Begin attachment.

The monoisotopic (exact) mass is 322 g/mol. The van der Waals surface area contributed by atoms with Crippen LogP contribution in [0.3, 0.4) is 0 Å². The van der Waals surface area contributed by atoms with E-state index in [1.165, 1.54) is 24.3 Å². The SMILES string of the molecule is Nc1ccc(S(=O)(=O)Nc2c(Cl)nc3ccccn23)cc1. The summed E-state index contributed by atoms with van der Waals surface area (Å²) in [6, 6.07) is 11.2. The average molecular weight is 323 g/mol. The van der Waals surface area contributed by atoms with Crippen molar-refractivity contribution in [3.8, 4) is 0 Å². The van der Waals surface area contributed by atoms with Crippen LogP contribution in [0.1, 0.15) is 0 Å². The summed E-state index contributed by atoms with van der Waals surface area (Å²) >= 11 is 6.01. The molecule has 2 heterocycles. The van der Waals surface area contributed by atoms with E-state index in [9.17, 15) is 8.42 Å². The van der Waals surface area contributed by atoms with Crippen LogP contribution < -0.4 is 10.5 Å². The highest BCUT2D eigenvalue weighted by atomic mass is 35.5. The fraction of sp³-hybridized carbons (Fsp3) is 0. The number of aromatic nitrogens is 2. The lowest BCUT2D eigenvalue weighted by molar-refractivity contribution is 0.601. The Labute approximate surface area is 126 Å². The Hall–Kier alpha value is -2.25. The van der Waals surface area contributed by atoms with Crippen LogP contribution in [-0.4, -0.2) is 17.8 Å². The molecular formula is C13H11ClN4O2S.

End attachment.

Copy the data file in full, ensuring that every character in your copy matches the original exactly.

The monoisotopic (exact) mass is 322 g/mol. The van der Waals surface area contributed by atoms with Crippen LogP contribution in [0.3, 0.4) is 0 Å². The van der Waals surface area contributed by atoms with E-state index in [1.165, 1.54) is 24.3 Å². The SMILES string of the molecule is Nc1ccc(S(=O)(=O)Nc2c(Cl)nc3ccccn23)cc1. The summed E-state index contributed by atoms with van der Waals surface area (Å²) in [6, 6.07) is 11.2. The average molecular weight is 323 g/mol. The van der Waals surface area contributed by atoms with Crippen molar-refractivity contribution in [3.8, 4) is 0 Å². The van der Waals surface area contributed by atoms with Crippen LogP contribution in [0.1, 0.15) is 0 Å². The summed E-state index contributed by atoms with van der Waals surface area (Å²) >= 11 is 6.01. The molecule has 2 heterocycles. The van der Waals surface area contributed by atoms with E-state index in [9.17, 15) is 8.42 Å². The van der Waals surface area contributed by atoms with Crippen LogP contribution < -0.4 is 10.5 Å². The highest BCUT2D eigenvalue weighted by atomic mass is 35.5. The fraction of sp³-hybridized carbons (Fsp3) is 0. The number of aromatic nitrogens is 2. The lowest BCUT2D eigenvalue weighted by molar-refractivity contribution is 0.601. The Labute approximate surface area is 126 Å². The Hall–Kier alpha value is -2.25. The van der Waals surface area contributed by atoms with Crippen LogP contribution in [-0.4, -0.2) is 17.8 Å². The molecular formula is C13H11ClN4O2S.